The Beit Hanoun crossing is located in the north of the Gaza Strip and is under full Israeli control. It is the only border crossing that allows Palestinians in Gaza to travel to the occupied West Bank without passing through Egypt or Jordan, and is controlled by the Israeli army.
It is notoriously difficult for Palestinians to enter and exit Gaza via Beit Hanoun – no one crosses the border without being granted permission by Israel and submitting to lengthy security checks.
Permits to cross are only given to limited categories of people, such as medical patients and their companions, trader-permit holders, and other exceptional humanitarian cases.
The permit processing times for Beit Hanoun are known to be extremely long. It has been known for people seeking medical treatment outside of Gaza to wait for up to 50 working days for a permit, regardless of when their medical appointment is.
It is also very common for Israeli authorities to not respond to permit applications, even when Palestinians in Gaza meet the travel permit criteria. Israeli rejections of permits are explained as being for security reasons, with no further explanation given.
Karem Abu Salem is located near the point where the borders between Egypt, Gaza and Israel meet, and operates occasionally as an alternative to the Rafah crossing. However, it is mainly used for the movement of trade between the Gaza Strip and Israel.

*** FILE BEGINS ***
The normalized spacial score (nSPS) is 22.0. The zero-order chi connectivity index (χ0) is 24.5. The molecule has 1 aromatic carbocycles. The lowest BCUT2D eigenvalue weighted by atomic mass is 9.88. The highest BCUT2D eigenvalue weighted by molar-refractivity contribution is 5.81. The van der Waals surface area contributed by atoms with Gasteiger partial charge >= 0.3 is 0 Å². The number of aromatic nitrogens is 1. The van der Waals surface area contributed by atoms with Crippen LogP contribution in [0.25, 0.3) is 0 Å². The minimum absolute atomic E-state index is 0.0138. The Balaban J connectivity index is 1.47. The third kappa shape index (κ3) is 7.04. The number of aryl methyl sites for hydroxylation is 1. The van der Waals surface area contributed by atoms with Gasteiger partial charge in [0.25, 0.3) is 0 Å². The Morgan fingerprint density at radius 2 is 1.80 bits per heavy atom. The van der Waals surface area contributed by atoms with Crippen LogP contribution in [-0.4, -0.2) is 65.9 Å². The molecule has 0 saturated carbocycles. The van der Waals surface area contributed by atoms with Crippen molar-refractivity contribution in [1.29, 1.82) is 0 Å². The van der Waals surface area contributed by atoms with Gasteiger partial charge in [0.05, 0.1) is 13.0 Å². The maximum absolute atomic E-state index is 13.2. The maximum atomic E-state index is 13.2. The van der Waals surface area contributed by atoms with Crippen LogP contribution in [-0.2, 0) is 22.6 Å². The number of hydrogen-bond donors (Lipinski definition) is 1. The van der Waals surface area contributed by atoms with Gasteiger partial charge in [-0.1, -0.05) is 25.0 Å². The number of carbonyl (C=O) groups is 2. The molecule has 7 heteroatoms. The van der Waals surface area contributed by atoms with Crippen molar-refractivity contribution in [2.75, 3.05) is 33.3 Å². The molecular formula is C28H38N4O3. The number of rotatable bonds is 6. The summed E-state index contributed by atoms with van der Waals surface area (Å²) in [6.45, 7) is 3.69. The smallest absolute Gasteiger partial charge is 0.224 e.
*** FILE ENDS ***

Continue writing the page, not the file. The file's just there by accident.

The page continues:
For more than a decade, the crossing has been Gaza’s main commercial crossing and the only one bordering Israel. It is also the only crossing where goods grown or produced in Gaza can be shipped for sale outside the territory.
Karem Abu Salem was initially used for transporting humanitarian aid into Gaza for the territory’s two million residents.
However, from 2007, Israel banned the entrance of a long list of goods into Gaza, including the entry of items it defines as “dual-use.” This means items that can have a civilian purpose, but which, according to Israel, could also be used for military purposes.
Al-Muntar (known to Israelis as Karni) is located in the northeastern end of Gaza, and was used for transferring goods between Gaza and Israel, and also for Israeli settlers to access settlements in Gaza before the 2005 Israeli disengagement. When Hamas took over the Gaza Strip in June 2007, Israel closed the crossing, and in 2011 it was permanently shut by Israel.
The al-Awdah crossing, located in eastern Rafah, was one of the smallest crossings in Gaza, and was formerly a transit point for construction materials. It was shut down by Israel in 2008.
Al-Shujaiah crossing (also known as Nahal Ouz), was designated for the transportation of fuel, such as gas, benzene and industrial diesel fuel into Gaza via underground pipes. The crossing was closed by Israeli authorities in 2010.
Al-Karara, (also known as Kissufim), is located east of Khan Yunis and Deir al-Balah. It was closed in 2005 after Israel’s disengagement from Gaza, and is now mainly used for Israeli military action, as an entry point for tanks and military vehicles when military invasions of Gaza take place.